Forgetting technology is as hard as learning about it: For example, gasoline car technology. When the Magliozzi brothers, Ray and Tom, ruled the automotive airwaves, they adopted the nickname “the Tappet brothers.” Even back then, very few people knew what a tappet was. But I knew.

And if anyone asked, I was proud to explain that tappets rode the camshaft and moved pushrods that moved the rocker arms that opened the valves on an overhead valve engine. I can go on. Tappets had been largely replaced by hydraulic lifters, which I also knew about. A hydraulic lifter was a gizmo that cleverly made up for any wear in the pushrods. I also knew what a pushrod was.

But electric cars will have none of these things. And all this knowledge I stuffed in my memory is useless. The next generation of cars will have no valves at all. I know all about valves. I even know about sodium-filled valves. Want to know about them? No? Want to know about rocker arms? Or four-barrel carburetors? Or timing-belt tensioners? Or top dead center? No to all that? Fine.

How does a mechanically self-absorbed person like myself get rid of all of the internal combustion information and related intricate operations? All sorts of gasoline engine parts and functions that used to be incredibly important, and nearly supportive of life itself, are now to be replaced by whatever makes electric cars go, soundless and smokeless.

I propose to start by forgetting about mufflers, which have been rendered completely unnecessary by electric power. Follow along. The manifold comes from the exhaust ports. It is connected to the Y-pipe. Then the exhaust pipe went under the car, where it joined the catholic converter that filtered out the tetraethyl lead. This was called the … whoops! Maybe not the catholic converter.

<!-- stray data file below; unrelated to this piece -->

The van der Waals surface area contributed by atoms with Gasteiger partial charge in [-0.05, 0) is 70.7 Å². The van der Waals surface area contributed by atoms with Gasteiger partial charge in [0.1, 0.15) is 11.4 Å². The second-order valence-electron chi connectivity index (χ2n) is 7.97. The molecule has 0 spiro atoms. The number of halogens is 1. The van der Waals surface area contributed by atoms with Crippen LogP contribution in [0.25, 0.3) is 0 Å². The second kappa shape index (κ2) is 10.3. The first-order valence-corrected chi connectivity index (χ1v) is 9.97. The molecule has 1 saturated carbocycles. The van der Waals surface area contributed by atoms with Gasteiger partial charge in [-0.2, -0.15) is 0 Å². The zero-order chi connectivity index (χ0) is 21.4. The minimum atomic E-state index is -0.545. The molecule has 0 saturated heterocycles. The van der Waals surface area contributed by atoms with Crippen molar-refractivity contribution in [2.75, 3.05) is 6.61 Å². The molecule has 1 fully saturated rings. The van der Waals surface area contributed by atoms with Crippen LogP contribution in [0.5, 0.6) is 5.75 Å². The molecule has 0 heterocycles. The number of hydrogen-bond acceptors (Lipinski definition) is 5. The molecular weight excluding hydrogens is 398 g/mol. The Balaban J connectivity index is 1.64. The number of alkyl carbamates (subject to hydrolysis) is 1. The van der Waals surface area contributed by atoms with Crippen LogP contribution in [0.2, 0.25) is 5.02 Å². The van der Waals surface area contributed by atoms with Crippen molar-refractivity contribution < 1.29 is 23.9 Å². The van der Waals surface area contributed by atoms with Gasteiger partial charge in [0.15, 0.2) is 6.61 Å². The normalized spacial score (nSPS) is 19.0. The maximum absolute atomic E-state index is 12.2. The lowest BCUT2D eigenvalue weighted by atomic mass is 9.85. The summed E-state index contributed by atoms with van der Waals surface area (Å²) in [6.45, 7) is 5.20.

And what about the relay solenoid? I know all about master cylinders and brake fluid. And radiators, and radiator fans! And thermostats! And hoses! You show me an electric car, and you show me where the radiator hose is. Forget it. Which is what I have to do.

This is not like clearing disk space on an old laptop. Discard color information? Discard everything you knew about V-8s? Not that easy. Not just pushing a key.

Ray and Tom are off the air (Tom died in 2014) gone to the great memory Go-Jo pump in the sky and are, no doubt, laughing at the helpless like me, whose heads are clogged with useless terms and mechanical concepts, all totally worthless as electric cars race soundlessly by. In the future, there will be no pistons. There are no piston rings, there is no piston slap. There are no wrist pins, no connecting rods, no crank shafts, valve cams, no flywheels, no Bendix gears. I even have to forget who William Hugo Bendix was. Obviously, no one is going to care about him. He was a genius, but that’s the way it goes.

So, life rolls on. With some effort, I can forget all about the thousands of engine and transmission parts that I have studied, lubricated, replaced and gained self-importance by knowing about.

It will all disappear, gone with the synchromesh tranny and the transfer case. There will be no more tappets. And there are no Tappet brothers. Well, I’ll forget about tappets, though I’ll always remember the Tappet brothers. But if anyone asks, I will no longer tell them about the tappets I used to know. That’s OK. They won’t ask.

Jeff Danziger lives in Dummerston. His editorial cartoons and Teeds appear regularly in The Times Argus and Rutland Herald.

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